There is no doubt China offers an extremely attractive landscape for business. Its export market crossed the US$1.5 trillion mark in 2010. Even more encouragingly, its domestic market is flagged to expand to US$2 trillion later on in 2011.
Accordingly, there is a good chance that renminbi (RMB) trade settlements could make up almost 20% of China’s trade by 2015. This is all good news to multinational corporations (MNCs) or local corporations looking to take part in the China success story.
However, tightening monetary policy points towards a higher cost of funding, and trapped liquidity, meaning doing business in China is not always simple. Although access to liquidity is not generally an issue for large corporates, it is for China-based small and medium-sized enterprises (SMEs) in the procurement or distribution chain. Many do not have the experience, manpower or expertise to handle complex currency transactions, or handle RMB as an international currency.
Supply chain financing (SCF) offers a highly effective solution for these financing, documentation and foreign exchange (FX) challenges by integrating the corporation’s and bank’s expertise with a proven system that increases efficiency whilst simultaneously minimising risk and financing costs to all parties.
How SCF works
Once corporates, called ‘anchors’, have identified and named competent China suppliers or buyers, the bank can potentially offer them trade finance facilities. The key here is in evaluating the credit quality of the buyer and suppliers as strategic partners in the supply chain rather than on a standalone basis.
On the procurement side, the supplier can be financed by the bank either pre-shipment (against a purchase order (PO)) or post-shipment (against an invoice/bill of exchange) – but only on a deal agreed with the anchor.
On the distribution side, the bank establishes credit limits on the distributors or dealers (buyers), based on the anchor’s recommendation plus an internal credit evaluation. The bank then pays the anchor on invoice due dates and collects from the buyer on an extended due date – with a built-in ‘stop supply’ in case of a default.
A Real World Example
One good illustration of how this works is in the auto business. The Chinese motor vehicle market reached 18 million units in 2010 and estimates for 2011 indicate a 10-15% increase. This is good news for business but brings challenges in matching distribution to unfamiliar demand, as sales are increasingly in less well known, second-tier cities.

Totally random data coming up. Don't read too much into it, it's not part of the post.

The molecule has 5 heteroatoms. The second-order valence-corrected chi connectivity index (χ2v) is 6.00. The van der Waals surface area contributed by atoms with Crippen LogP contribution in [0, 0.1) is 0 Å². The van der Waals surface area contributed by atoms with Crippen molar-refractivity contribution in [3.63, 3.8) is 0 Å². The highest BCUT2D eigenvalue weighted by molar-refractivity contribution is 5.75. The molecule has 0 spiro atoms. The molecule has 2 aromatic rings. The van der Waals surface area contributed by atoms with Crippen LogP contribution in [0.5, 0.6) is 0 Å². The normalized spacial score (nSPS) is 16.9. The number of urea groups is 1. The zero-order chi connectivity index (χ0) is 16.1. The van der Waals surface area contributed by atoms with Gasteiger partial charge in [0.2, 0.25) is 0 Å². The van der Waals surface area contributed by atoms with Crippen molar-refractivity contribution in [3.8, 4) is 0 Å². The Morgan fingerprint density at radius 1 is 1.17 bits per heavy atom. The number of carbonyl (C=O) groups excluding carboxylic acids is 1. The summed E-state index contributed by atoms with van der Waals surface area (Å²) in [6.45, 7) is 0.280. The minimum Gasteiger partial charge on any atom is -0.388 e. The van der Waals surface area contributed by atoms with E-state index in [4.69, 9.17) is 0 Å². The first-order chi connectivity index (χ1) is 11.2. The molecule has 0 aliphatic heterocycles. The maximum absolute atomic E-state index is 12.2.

In this example, the corporate is an authorised importer/distributor of vehicles from overseas. It markets them to third party dealers (buyers) for sales nationwide in China. The SCF solution offers dealer financing based on prospective vehicle purchases from the anchor, with transactions conducted through an electronic channel.
This streamlines the overall process flow and the flow of funds, plus brings benefits to the corporate in the form of a de-risked balance sheet via accelerated cash flows from dealers, a significant saving in collection and cash management costs, and an overall reduction in financing costs.
Just as importantly, the arrangement strengthens the relationship between the corporate and buyer as more sales can be confirmed, through the incremental buyer facilities approved by the bank. For the buyer, it means a reduction in advance payments and provision of an assured source of financing.
SCF in International Trade
SCF also means both corporates and their trading partners can both rely on a rapidly closed transaction in the currency most suitable for them. With foreign currency movements out of China being highly regulated – US dollar payments outside China require State Administration of Foreign Exchange (SAFE) approval and documentation, adherence to foreign debt quota (FDQ) – there can be a heavy onus on supply chain SMEs to conform to these regulations, with a high degree of complexity handling unfamiliar documentation and regulations.